A hidden history and a dramatic location combined with the unique gas-lit setting of the Bog Visitor Centre make this a must-visit site!

The Bog Mine and Visitor Centre image

Nearest to

Snailbeach

Parking

Free parking is available all year round (disabled parking available outside the visitor centre).

Location

Six miles north of Bishops Castle, east of the A488. Grid ref SO 355979.

Postcode

SY5 0NH

Map reference

Lat/Long: 52.57329, -2.9516867

Opening times

The site is open at all times.

The visitor centre is open 7 days a week between April and end of October.
Times: April – end of September, 10am – 5pm. October 10am – 4pm. The only exception is Mondays when the centre opens at midday (to allow cleaning).

A Christmas fair is normally held during mid November. For the dates and more details please see the Bog VC webpage.

About

Take a walk around the remains of a lost mining village on the edge of the Stiperstones National Nature Reserve. Wildlife watching and walking opportunities in this area are plentiful and you can be sure of a warm welcome at the Bog Visitor Centre. Their home-made cake is the stuff of legends!

During the 1870s the Stiperstones area was one of Britain’s main sources of lead. It was a highly prized metal, used for roofing and plumbing as well as paints and bullets. Visit the Bog Mine and Visitor Centre for a unique opportunity to see the remains of one of the oldest mines in the area. The site is served by a large car park. The mine itself has a series of walks that visitors can follow around the remains of the mine site. Look out for the old miners institute and various mining relics such as the Somme tunnel and the powder house (where explosives used to be stored!)

Commercial mining started at the Bog in the 1730s making this one of the oldest mines in the area. Miners laboriously dug out tunnels along the veins of ore using picks and shovels. This was the start of almost 200 years of lead mining at The Bog, with several small mines operating between here and Snailbeach. Although the veins were rich in lead ore, mining was not continuous; leases changed hands frequently and companies went bankrupt. Lead mining stopped at The Bog in the 1880s, but the mines were re-opened in the early 1900s to extract barytes, a mineral found with the lead ore. German prisoners of war constructed an overhead aerial ropeway to carry the barytes. However, mining for barytes at The Bog soon became uneconomic and production finally ceased in 1922.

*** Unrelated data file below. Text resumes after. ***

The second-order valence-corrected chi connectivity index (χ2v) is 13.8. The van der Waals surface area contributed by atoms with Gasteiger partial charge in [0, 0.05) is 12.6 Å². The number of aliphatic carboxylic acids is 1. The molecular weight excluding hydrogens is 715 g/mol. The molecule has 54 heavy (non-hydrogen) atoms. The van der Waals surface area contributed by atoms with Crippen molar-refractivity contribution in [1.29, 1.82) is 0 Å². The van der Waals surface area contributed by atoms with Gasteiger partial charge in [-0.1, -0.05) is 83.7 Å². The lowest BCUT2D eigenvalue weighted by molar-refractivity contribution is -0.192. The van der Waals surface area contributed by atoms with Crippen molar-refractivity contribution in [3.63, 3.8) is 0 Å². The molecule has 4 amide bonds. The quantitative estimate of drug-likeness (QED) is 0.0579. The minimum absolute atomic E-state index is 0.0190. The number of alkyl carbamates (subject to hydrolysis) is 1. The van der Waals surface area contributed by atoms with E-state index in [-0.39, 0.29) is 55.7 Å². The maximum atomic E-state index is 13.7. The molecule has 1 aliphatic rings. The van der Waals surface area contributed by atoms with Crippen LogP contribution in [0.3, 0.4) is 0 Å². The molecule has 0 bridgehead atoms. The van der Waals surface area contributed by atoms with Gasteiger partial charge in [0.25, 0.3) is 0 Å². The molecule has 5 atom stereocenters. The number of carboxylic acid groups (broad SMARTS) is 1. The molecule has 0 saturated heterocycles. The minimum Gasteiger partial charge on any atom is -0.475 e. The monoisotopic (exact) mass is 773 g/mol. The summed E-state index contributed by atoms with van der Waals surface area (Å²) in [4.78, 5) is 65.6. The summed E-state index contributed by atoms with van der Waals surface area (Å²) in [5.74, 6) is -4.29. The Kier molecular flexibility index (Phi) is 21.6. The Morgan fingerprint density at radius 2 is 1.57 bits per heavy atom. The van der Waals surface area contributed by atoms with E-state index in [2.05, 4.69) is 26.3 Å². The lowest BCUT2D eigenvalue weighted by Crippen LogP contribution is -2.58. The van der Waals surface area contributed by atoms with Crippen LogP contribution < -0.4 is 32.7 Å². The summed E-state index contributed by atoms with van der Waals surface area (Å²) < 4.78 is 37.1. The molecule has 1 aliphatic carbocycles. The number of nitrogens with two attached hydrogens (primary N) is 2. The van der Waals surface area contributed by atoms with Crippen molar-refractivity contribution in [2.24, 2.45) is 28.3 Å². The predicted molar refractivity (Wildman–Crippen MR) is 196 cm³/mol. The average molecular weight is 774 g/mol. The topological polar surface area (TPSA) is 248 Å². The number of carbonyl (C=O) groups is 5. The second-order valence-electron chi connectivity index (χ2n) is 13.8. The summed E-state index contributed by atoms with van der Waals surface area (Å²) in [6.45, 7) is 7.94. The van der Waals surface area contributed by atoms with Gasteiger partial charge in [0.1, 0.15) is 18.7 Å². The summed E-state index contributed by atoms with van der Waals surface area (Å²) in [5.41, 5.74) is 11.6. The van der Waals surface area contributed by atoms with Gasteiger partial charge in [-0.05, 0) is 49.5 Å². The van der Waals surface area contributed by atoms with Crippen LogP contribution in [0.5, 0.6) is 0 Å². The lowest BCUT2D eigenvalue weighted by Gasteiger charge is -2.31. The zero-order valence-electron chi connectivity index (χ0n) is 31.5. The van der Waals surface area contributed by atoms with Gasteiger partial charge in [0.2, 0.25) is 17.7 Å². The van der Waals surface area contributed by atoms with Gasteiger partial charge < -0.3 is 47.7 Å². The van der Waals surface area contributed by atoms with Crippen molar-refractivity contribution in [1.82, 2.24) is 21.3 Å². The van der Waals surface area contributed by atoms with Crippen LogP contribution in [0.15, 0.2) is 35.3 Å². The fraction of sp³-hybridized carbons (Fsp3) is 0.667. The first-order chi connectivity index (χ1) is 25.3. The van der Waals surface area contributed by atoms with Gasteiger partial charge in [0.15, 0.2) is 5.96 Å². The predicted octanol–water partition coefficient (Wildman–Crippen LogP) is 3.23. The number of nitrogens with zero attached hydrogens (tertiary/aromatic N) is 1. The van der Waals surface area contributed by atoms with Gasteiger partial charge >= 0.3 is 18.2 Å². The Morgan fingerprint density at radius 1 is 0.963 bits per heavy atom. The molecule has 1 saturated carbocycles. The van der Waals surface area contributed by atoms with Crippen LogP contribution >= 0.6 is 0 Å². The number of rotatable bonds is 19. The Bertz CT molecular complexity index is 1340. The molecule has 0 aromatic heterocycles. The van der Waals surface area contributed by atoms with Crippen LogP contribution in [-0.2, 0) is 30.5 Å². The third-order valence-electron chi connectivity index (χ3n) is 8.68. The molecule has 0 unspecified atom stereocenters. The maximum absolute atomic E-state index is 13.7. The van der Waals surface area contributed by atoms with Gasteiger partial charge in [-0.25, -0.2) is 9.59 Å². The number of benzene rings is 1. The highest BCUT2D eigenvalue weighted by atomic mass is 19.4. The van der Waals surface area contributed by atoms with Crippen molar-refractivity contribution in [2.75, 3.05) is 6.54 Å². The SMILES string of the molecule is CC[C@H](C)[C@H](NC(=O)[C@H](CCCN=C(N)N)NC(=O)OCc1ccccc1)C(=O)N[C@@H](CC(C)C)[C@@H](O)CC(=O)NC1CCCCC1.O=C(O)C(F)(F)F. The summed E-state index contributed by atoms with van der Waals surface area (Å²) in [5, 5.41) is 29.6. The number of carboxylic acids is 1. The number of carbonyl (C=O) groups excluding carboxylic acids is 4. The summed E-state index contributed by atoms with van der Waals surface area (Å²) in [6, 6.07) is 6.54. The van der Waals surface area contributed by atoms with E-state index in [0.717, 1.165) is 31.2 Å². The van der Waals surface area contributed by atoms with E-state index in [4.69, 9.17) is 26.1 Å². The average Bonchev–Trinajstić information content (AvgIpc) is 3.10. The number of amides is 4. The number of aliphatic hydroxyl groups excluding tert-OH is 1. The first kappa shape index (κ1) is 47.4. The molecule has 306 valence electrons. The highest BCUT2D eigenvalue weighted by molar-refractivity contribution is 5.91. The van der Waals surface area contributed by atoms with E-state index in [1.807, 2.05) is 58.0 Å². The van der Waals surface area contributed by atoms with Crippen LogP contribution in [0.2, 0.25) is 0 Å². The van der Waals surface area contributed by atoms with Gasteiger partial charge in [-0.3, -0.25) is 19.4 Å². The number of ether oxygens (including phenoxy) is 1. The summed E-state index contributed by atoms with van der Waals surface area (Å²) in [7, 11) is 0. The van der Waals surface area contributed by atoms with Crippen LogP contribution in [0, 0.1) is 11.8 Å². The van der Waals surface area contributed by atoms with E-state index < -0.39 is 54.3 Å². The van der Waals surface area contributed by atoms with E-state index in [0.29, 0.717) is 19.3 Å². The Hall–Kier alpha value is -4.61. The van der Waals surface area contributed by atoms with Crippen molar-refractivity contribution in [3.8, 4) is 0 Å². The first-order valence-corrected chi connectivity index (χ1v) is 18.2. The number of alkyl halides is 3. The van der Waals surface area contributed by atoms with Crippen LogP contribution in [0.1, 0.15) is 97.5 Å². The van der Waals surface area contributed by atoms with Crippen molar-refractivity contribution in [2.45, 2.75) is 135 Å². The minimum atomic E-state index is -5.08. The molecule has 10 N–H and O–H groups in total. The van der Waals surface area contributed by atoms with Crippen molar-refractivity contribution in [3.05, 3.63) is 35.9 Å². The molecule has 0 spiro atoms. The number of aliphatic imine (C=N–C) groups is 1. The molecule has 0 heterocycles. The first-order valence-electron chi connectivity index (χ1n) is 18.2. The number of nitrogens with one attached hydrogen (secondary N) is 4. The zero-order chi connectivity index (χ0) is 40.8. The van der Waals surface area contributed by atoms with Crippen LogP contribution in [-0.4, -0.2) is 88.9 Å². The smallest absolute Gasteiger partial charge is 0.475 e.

There are useful interpretation boards to give information to visitors about the mining history of the Bog. Nature has now started to reclaim the area. The old mining reservoir is now an excellent site for newts and dragonflies. The spoil heaps are very useful habitat for a range of invertebrates. A project instigated by the Stiperstones and Corndon Landscape Partnership Scheme aims to remove scrub to maintain open habitat for invertebrates. This is one of the most important sites in Shropshire for the grayling butterly. These insects bask on the spoil heaps and are very hard to spot with their cryptic markings.

The unusually named Bog Visitor Centre is the old school house and one of last remaining buildings from The Bog Village, demolished in 1972. The centre is the only visitor facility for the Stiperstones upland region in the heart of the Shropshire Hills Area of Outstanding Natural Beauty and provides a wealth of information about its mining history, its people and wildlife. It is also a useful source of information about ongoing work to restore the surrounding landscape.

Stepping inside the visitor centre is like stepping back in time. Gas lamps remain as a reminder of a bygone age. The unique character of the building has become part of the visitor experience. The centre is staffed by a team of volunteers, who have set themselves up as the Bog Visitor Centre Volunteer Group. Members of the group are from the local community and they give a warm welcome to visitors, providing information, tea and homemade cakes, as well as selling locally produced crafts.

A 'Your Heritage' lottery grant has helped to improve the visitor welcome and understanding of the mine remains, and provided new interpretation within the visitor centre, along with a fantastic landscape mural of the Stiperstones by a local artist.

Things to see and do

  • Wander around the relics of the mine and try to picture the scene in the 18th century with men busily digging and working the site.
  • Come butterfly spotting in July when the grayling butterflies are in flight. This is a very well-camouflaged insect so you will need to look carefully. Populations have declined and now the bog is one of the best places in the county to see them.
  • After a bracing winter walk, sample some home-made cake in the visitor centre.

Getting there

You can use the Shropshire Hills Explorer Bus to get to this site.

Join in

The visitor centre is run by the Bog Volunteer group. They are always looking for people to help out! Visit their website for more information.